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**SPOILERS – YOU HAVE BEEN WARNED SO DON’T COME WHINGING TO ME**

Lovely Molly is the story of a young married couple, Molly and Tim, who go to live in Molly’s childhood home. Tim works away from home and Molly is forced to spend large amounts of time alone at the house – it soon becomes apparent that she is a disturbed young woman. With a history of drug abuse and mental health problems, as well as an abusive father and dead mother, Molly soon begins to exhibit disturbing behaviour. Is she heading for another break down, or are sinister supernatural forces at work?

Lovely Molly is – if I’m feeling generous – a tense psychological horror drama with an original perspective and disturbing finale. If I’m not feeling generous it’s a mess of a film that tries to be clever by leaving the audience guessing as to whether events are genuinely the result of supernatural activity or the imaginings of a disturbed mind. This doesn’t seem clever. It seems lazy, hackneyed and pretentious. Not least because you have to do some serious mental acrobatics to arrive at the conclusion that no supernatural powers played a part in events. Mysterious occult symbols in the cellar? Doors that open and slam of their own accord? Oh and A BIG FECKING DEMON in the garden?

It is undeniable that Eduardo Sanchez has taken the “throw it all together and see what happens” approach to film making with Lovely Molly. He describes the combination of first person footage and traditional film-making techniques as liberating and innovative. To the viewer it feels more like the lazy compromise of a director who doesn’t know what he’s doing. And to be honest, that’s how the whole film feels. At first it is refreshing to be swept along in the mystery and turmoil of Molly’s life – clueless and confused at what is happening. Eventually, it becomes frustrating – and as the climax approaches and it becomes obvious that no answers will be provided – downright irritating.

I don’t demand a linear story and at times I can even forego a plot – but despite the moments of genuine creepiness and a well crafted sense of pervading malevolence – I actually found Lovely Molly a bit dull. I think it was the meandering plot, the seemingly pointless detours and the empty characters that prevented me from engaging with this movie. I think the real problem with Lovely Molly is that it is ultimately soulless.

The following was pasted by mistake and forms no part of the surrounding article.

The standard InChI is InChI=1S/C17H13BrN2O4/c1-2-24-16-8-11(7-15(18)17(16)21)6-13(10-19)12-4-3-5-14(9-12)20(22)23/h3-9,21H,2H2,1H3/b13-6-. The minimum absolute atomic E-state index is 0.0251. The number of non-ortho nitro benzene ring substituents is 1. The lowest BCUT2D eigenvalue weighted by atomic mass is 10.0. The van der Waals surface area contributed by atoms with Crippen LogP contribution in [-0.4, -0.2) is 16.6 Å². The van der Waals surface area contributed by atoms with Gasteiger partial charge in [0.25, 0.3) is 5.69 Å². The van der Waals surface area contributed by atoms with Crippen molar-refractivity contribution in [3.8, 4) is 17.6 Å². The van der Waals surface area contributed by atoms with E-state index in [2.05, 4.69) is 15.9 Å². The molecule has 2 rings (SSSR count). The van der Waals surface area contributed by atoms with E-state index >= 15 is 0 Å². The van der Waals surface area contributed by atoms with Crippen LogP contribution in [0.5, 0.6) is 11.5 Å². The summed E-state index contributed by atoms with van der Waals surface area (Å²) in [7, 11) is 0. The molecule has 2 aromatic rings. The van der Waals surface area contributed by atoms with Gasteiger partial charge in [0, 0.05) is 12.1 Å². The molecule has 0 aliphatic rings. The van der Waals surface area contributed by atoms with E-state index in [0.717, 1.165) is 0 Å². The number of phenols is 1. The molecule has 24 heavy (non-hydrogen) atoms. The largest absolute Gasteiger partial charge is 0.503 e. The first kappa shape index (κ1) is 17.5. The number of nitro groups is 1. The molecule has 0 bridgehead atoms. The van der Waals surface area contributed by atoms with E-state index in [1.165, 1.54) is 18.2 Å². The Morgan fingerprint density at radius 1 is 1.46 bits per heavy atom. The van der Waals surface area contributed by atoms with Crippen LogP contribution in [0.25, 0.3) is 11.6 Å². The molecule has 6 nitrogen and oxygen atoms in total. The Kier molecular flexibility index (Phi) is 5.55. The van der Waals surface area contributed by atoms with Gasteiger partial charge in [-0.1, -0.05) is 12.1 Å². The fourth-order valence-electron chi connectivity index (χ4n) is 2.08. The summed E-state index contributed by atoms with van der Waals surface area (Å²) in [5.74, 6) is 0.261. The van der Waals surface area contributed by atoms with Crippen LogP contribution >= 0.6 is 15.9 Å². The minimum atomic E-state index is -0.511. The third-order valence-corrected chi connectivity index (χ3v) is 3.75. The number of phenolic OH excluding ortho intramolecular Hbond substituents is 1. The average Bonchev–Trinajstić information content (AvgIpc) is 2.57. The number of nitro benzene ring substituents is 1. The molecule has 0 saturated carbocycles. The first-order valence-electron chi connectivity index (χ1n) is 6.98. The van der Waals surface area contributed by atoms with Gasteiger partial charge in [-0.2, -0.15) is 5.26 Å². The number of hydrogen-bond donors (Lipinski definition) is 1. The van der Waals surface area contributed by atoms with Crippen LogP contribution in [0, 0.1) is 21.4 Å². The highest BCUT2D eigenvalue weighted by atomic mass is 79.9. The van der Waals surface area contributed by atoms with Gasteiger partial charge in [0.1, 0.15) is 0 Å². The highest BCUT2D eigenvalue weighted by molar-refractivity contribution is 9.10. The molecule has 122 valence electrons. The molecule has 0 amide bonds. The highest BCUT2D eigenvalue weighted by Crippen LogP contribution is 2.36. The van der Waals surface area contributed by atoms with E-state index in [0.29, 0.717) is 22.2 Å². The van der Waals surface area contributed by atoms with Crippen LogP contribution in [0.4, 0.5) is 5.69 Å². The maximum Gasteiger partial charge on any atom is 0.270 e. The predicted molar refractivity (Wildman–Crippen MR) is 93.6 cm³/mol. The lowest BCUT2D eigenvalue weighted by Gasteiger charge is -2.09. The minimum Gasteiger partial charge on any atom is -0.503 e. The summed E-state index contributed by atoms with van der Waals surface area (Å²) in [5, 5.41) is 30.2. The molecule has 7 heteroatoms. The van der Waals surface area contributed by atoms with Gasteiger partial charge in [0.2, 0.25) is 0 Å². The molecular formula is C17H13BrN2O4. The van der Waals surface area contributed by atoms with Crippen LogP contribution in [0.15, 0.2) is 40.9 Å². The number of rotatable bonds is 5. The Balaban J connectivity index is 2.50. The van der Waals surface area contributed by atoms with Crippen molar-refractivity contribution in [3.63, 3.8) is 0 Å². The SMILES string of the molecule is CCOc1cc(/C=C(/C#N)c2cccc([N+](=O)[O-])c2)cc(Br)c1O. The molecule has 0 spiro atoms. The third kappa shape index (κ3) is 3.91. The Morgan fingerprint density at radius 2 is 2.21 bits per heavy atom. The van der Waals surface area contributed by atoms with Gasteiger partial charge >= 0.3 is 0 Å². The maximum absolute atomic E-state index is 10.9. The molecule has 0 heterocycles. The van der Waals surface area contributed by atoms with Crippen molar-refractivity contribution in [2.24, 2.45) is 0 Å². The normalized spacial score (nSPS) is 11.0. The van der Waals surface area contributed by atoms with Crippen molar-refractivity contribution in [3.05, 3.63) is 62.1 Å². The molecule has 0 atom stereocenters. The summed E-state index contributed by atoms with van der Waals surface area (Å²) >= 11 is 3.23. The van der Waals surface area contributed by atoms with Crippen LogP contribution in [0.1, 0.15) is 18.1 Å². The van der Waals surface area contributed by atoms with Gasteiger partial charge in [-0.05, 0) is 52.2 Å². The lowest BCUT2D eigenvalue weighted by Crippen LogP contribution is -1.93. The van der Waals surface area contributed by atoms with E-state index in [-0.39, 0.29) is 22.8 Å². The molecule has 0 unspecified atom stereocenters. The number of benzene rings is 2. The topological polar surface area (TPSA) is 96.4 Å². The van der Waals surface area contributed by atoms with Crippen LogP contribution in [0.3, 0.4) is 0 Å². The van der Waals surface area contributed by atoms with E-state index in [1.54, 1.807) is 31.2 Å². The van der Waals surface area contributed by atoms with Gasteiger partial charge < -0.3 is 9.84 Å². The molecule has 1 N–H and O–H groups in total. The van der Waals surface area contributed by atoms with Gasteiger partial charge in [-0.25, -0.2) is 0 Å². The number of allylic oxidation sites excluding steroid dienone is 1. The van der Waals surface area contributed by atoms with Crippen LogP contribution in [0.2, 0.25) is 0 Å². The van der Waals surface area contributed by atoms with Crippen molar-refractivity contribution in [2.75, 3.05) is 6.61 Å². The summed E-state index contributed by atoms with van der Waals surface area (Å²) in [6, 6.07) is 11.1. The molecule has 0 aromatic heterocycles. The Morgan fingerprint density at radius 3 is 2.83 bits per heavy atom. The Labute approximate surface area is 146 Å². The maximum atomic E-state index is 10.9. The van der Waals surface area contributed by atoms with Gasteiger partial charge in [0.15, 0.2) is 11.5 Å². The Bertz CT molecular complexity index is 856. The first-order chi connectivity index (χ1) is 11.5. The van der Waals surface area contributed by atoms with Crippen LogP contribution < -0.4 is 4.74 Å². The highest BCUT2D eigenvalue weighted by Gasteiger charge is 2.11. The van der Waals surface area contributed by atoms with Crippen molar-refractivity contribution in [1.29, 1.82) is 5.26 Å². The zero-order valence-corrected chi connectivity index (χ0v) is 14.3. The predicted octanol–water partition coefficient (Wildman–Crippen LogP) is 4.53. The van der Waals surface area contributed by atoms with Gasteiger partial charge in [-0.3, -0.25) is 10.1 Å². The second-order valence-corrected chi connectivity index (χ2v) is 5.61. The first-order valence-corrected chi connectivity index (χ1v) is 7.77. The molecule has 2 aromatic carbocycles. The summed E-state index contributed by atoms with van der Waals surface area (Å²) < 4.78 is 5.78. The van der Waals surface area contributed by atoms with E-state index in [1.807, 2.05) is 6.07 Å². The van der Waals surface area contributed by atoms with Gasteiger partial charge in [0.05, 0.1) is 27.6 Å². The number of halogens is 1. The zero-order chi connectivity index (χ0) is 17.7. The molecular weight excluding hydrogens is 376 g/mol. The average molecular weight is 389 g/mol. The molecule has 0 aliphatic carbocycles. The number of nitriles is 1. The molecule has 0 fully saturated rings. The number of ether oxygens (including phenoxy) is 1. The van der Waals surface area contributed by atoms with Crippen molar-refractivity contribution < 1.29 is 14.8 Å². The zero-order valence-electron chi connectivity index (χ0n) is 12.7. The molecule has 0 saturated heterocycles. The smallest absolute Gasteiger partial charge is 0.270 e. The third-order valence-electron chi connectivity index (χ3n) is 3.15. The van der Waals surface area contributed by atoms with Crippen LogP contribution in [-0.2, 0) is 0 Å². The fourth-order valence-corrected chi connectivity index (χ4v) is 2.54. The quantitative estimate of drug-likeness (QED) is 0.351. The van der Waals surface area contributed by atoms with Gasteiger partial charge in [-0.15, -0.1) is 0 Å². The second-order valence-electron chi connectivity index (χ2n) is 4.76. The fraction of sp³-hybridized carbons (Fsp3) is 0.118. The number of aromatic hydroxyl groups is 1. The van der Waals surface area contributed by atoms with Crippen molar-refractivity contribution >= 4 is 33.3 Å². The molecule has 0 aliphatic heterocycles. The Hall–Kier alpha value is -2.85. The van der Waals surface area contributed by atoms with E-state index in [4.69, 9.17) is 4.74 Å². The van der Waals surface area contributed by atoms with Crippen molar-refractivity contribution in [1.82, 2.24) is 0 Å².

Even the finale (a refreshing departure from the Blair Witch school of film-making) in which we actually get to see the demonic presence, was an afterthought. Sanchez only included the demon after initial screening audiences asked for it. There is no real mythology to this film – just good sound effects and set-piece-scares. There is a sense of malevolence but it can only go so far – as I didn’t really care what happened to Molly because I never felt I knew her.

They tried to hype this film with a viral marketing campaign involving puzzles and videos about the history of the house and family – but frankly guys, I just don’t care enough to sit through them. And I don’t think anyone else does either.

In conclusion, Lovely Molly is worth watching – if only for the last 10 minutes – but ultimately this film left me with a sense of missed opportunity due simply to lazy film-making. A film doesn’t need to spoon feed you a plot – but it does need to give you enough to make you care. Sanchez found his forte with a style of film-making little elevated above film-student-project standard and it really is time to up the game.

Anyway, below is a screen grab of the demon. This was so unexpected and well done that when I first watched the film I found this scene really creepy and effective. When I went back to get the screen grab I couldn’t help noticing the resemblance to Wile E. Coyote – which did spoil it a bit.

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